Skip to main content

Data from: Depth-to-water mediates bryophyte response to harvesting in boreal forests

Cite this dataset

Bartels, Samuel F.; James, Ryan S.; Caners, Richard T.; Macdonald, S. Ellen (2019). Data from: Depth-to-water mediates bryophyte response to harvesting in boreal forests [Dataset]. Dryad.


1. Site moisture is an important component of the forest landscape for maintaining biodiversity, including forest-floor bryophytes, but little is known about its role in shaping understory responses to harvesting. 2. We investigated the influence of site wetness, determined using a remotely-sensed, topographic depth-to-water (DTW) index, on responses of bryophyte cover, richness, diversity, and composition to variable retention harvesting (comparing: 2% [clear-cut], 20%, and 50% dispersed green tree retention and uncut controls [100% retention]) in three boreal forest cover-types (broadleaf, mixed, and conifer forests) in western Canada. The DTW index provides an approximation of depth to water at or below the soil surface, and was derived from wet-areas mapping based on discrete Airborne Laser Scanning data acquired over an experimentally harvested landscape located in northwestern Alberta, Canada. 3. The effectiveness of leaving retention (versus clear-cutting) for conserving bryophyte communities depended on site wetness, as indicated by DTW, with the specifics varying among forest types. In broadleaf forests, bryophyte cover and richness were generally low and not much affected by harvesting but drier sites had higher richness and a few more unique species. In mixed and conifer forests, leaving retention (versus clear-cutting) on wetter (versus drier) sites was more effective for conserving bryophyte cover, wetter sites had higher total species richness, and more species were exclusive to wetter sites. 4. Synthesis and applications. Site wetness, as indicated using the remotely-sensed topographic site wetness index "depth-to-water," mediates bryophyte responses to variable-retention harvests. Specifically, our results suggested that in conifer and mixed forests it would be more beneficial to target wetter sites for retention patches or dispersed retention whereas in broadleaf sites there might be a slight advantage to targeting drier sites. Our study demonstrates that this tool could be used to inform management decisions around leaving dispersed or patch retention.28-Jan-2019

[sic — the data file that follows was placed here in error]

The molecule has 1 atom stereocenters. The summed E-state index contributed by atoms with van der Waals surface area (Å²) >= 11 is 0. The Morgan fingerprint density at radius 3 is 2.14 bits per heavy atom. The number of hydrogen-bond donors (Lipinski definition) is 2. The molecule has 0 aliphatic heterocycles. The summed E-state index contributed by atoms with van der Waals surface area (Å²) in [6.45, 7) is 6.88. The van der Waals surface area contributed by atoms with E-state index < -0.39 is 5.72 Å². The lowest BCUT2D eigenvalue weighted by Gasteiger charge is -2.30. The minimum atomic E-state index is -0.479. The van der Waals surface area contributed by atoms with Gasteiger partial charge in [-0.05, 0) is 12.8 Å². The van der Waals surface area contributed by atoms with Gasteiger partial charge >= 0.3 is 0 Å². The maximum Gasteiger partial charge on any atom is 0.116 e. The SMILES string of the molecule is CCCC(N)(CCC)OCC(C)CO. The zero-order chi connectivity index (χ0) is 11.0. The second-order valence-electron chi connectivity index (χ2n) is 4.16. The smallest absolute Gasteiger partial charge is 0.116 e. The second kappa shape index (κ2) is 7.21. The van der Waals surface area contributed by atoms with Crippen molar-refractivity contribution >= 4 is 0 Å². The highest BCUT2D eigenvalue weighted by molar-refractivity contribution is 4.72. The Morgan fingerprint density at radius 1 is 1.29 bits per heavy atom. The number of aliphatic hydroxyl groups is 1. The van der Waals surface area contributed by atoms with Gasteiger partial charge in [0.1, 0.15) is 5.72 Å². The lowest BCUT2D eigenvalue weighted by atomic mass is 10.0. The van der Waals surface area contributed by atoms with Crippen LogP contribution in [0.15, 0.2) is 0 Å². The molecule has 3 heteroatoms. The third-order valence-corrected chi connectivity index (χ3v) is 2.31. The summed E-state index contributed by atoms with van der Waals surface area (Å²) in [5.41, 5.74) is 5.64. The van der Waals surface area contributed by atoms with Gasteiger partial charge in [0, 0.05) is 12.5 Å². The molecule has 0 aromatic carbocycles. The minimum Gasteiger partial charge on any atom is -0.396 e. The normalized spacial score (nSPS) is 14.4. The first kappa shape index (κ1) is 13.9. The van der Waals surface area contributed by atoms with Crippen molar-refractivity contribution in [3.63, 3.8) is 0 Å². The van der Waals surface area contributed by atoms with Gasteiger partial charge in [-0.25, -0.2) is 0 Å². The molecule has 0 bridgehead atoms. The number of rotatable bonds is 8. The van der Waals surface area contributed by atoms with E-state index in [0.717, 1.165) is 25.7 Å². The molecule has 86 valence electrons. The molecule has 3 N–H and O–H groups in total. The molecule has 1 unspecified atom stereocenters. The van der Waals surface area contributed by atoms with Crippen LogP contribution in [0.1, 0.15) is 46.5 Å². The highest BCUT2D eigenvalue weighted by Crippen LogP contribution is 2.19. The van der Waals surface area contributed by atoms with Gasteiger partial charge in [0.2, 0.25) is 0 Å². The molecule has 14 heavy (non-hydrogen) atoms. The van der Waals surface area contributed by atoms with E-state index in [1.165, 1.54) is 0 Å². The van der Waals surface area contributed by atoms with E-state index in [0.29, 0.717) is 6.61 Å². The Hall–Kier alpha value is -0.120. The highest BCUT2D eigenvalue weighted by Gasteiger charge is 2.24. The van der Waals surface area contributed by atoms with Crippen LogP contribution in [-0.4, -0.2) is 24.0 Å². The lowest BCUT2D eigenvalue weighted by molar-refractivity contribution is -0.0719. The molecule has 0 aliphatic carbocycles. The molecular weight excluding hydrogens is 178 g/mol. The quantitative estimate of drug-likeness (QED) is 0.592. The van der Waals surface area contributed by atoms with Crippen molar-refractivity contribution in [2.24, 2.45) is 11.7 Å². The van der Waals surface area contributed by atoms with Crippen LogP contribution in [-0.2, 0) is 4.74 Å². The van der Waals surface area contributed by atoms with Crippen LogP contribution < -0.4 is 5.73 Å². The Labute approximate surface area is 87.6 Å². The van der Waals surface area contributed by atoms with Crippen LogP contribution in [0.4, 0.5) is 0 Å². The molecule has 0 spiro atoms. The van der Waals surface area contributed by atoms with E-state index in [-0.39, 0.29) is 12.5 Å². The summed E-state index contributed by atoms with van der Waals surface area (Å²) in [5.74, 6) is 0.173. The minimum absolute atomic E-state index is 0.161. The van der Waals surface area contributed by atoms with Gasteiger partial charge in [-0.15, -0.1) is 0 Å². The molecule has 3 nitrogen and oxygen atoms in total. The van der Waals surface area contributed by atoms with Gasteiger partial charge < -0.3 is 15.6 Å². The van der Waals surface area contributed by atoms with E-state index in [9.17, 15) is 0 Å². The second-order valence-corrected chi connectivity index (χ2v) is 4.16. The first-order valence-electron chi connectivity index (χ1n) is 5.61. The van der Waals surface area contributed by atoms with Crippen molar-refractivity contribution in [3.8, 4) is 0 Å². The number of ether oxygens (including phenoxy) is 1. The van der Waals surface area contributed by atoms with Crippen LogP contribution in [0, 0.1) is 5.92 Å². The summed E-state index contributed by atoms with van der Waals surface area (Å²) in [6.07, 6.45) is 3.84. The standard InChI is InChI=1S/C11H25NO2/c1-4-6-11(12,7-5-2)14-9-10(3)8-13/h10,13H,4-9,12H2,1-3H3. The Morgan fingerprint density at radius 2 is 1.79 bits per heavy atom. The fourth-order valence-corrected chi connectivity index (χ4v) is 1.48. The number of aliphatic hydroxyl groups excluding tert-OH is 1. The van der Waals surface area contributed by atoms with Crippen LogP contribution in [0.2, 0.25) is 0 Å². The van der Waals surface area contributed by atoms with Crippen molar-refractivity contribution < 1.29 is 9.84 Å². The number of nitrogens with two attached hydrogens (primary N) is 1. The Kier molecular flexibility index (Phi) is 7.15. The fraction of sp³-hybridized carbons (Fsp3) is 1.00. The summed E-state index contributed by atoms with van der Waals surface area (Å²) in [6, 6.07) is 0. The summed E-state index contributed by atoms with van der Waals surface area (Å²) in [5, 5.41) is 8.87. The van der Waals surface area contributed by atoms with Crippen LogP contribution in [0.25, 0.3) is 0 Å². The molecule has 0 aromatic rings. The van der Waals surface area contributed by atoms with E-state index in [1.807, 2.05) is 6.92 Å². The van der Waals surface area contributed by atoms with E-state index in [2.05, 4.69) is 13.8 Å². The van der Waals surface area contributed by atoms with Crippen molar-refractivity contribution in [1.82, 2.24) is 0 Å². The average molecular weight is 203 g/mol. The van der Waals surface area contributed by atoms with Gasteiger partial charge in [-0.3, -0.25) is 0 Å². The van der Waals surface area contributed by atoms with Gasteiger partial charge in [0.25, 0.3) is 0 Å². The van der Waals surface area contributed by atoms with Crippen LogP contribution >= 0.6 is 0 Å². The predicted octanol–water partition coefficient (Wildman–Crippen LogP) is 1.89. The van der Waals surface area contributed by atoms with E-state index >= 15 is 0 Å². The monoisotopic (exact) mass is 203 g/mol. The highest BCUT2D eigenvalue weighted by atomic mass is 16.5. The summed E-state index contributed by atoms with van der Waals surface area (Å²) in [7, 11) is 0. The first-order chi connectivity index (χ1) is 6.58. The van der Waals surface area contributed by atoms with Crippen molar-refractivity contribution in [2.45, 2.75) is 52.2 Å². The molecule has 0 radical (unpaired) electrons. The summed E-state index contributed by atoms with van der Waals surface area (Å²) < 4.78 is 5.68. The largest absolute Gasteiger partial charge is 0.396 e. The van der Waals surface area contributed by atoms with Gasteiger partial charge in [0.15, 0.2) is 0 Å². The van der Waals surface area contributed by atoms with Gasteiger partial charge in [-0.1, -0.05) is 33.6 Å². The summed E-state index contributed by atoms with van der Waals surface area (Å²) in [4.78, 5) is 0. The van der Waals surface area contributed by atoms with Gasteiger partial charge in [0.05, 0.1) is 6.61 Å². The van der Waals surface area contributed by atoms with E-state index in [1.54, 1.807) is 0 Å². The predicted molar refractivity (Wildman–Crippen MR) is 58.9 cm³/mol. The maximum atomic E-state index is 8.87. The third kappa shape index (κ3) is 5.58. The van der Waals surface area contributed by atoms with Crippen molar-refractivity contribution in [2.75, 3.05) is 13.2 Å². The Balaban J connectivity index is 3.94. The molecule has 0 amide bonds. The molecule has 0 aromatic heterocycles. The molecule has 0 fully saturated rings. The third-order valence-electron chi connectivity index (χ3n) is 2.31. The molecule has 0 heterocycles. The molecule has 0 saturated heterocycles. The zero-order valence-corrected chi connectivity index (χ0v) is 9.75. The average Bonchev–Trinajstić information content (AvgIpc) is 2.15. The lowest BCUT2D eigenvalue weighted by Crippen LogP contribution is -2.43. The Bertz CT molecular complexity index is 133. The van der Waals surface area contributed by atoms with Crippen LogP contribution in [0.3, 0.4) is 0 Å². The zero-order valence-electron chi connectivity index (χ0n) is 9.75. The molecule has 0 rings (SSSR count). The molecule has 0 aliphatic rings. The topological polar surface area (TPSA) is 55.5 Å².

Usage notes


northern Alberta